The Hanse exported beer and some clients were as far away as India (2002). Braunschweig and Einbeck is aligned with bock beer and they are also considered important beer cities (2002). Munich is an important city for beer and the locale where Spaten beer is made.

Of course, German beer is found in Germany, but due to its reputation, it is a major export. Other nations, such as the United States, have embraced German beer as a good quality beer and serve it with pride. In fact, Reno Air had begun to offer Gordon Biersche Marzen lager, which is a premium German-style beer, on its flights (“Have a,” 1998). The new beer is served to provide a higher level of in-flight product and the airline has used the German beer to distinguish itself as a low-fare airline with quality products (1998).

Although most German beers are made in Germany, German brewing plants have been brought to the United States. The Acadian Brewing Company creates a light colored traditional German beer that is called Acadian Helles Bock and is made in New Orleans (Slaton, 1997). Acadian expanded in 1996 and began to bottle its pilsner and Vienna amber beers (1997). 5. 0 Types of Beer 5. 1 German Beers Spaten beers have been brewed for 600 years, and used a process that made the beer good and world-famous (“German beer,” 2002).

Spaten beer had been made in Munich and it is thought by many that the beer is the best because no other beer is purer or more natural in taste (2002). It seems that Fa? bier draught beer is Germany’s favorite drink as 73% of respondents buy a draught beer before a bottled beer (“German beer,” 2002). The beer is generally served cool and fresh, with a good head of foam, and it should have a pleasant taste as well (2002). While German beers are similar in that they are made in the same way, a student writing on this subject will want to point out that beers made in other parts of the world have more leeway.

The reason other locales should be named, and other beers discussed, is for comparison purposes. In the global economy, all types of beer should be evaluated in light of the popularity and quality of German beer. 5. 2 U. S. Beers U. S. beer brewing has risen and the survival of specialist breweries corresponds to presumed opening of product space which is created by consolidation among large breweries (Carroll, Swaminathan & Anand, 2000). In respect to U. S. beer, someone noted that there is little difference between the big brewers as it is all generic (2000).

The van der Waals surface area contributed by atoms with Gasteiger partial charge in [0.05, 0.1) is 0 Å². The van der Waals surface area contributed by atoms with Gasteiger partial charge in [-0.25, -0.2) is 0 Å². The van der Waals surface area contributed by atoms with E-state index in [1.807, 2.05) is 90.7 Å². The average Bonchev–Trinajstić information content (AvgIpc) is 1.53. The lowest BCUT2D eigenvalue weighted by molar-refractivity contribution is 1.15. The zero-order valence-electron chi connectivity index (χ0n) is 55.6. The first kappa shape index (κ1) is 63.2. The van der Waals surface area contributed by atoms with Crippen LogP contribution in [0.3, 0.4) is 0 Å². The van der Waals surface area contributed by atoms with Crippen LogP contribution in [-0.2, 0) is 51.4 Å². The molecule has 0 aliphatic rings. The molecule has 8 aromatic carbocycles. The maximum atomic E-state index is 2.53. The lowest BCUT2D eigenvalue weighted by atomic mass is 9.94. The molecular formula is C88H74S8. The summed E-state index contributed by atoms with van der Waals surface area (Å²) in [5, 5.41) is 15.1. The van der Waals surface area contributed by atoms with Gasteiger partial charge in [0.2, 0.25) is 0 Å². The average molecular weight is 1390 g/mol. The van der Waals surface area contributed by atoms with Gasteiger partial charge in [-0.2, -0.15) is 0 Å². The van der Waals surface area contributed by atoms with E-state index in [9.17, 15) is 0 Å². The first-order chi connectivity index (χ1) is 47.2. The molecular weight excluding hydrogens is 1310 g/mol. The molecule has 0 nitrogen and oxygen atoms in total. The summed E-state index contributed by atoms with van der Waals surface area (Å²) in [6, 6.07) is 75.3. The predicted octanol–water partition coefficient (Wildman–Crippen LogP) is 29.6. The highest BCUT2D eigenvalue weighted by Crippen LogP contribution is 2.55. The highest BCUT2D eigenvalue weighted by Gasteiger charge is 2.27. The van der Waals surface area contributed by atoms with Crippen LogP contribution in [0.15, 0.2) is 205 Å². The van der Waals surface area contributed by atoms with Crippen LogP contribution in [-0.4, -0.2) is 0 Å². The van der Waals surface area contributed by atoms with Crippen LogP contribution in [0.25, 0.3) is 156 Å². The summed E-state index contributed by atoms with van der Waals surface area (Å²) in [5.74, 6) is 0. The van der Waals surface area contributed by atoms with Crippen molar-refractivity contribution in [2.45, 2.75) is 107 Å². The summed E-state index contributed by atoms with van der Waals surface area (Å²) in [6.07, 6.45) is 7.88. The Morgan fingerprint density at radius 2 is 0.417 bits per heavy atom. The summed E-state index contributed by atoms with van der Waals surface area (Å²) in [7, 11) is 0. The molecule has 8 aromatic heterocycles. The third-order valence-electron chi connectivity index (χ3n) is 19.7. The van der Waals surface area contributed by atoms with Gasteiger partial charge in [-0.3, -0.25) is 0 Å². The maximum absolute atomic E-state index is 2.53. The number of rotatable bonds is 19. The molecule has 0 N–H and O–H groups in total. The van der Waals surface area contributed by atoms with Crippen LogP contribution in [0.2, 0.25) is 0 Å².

One brewer called the generic type an ‘industrial beer’ something that has become a blight on the beer world (2000). Such brewing establishments decided to brew paler, more tasteless beers, like high alcohol ‘malt liquors,’ ‘dry beers’ and ‘ice beers ‘ (2000). 6. 0 Demographics It seems that almost everyone drinks beer. When closed off from the stress of daily life, friends, colleagues and neighbors meet and talk about a host of things with a glass of beer (“German beer,” 2002). About 78% (2002, p. PG) of German citizens visit their local pubs and see it as their most pleasurable activity.

Close to every other German has a “Lieblingslokal” or a favorite place where the host might be a friend and where one feels comfortable (2002). Some German pubs are decorated with pastoral or rustic decorations (2002). About 54 % (2002, p. PG) of Germans feel content in an ordinary pub, but 31 % (2002, p. PG) are more comfortable going to a restaurant to drink. Other places such as outdoor or ethnic restaurants, cafes or pastoral pubs have a good deal of people. 7. 0 Conclusion Beer is a staple around the world, but has a special association with Germany.

Germany is known for its beer. It is a nation where much beer is consumed and although the United States has increased its production of beer, the beer produced in the U. S. is decidedly weaker and not as good. The reason is because beer in the United States uses fillers. Although the United States embraces beer as a social drink and it is found at sports events and parties, it does not compare with the social value it has in Europe. By and large, German beer is the best. Beer is part of German culture and it is seen as a staple to a people who have grown up with the very best beer.

References

  1. Brew-ha-ha. (1997, September 27). Economist, 344 (8036), 97-98.
  2. Carroll, G. R. & Swaminathan, A. (2000). Why the Microbrewery Movement? Organizational Dynamics of Resource Partitioning in the U. S…. American Journal of Sociology, 106 (3), 715-761.
  3. German Beer-History. 2002. [Online]. Available: http://www. oldworld. ws/okbeerhist. html Have a beer. (1998). Air Transport World, 35 (5), 88.
  4. Slaton, J. (1997). German brew is the latest in Acadian’s growing line. New Orleans CityBusiness, 17 (34), 6-7. Note: PG refers to pagination of electronic sources.

Cite this essay

German Beer. (2017, Mar 03). Retrieved from https://studymoose.com/german-beer-essay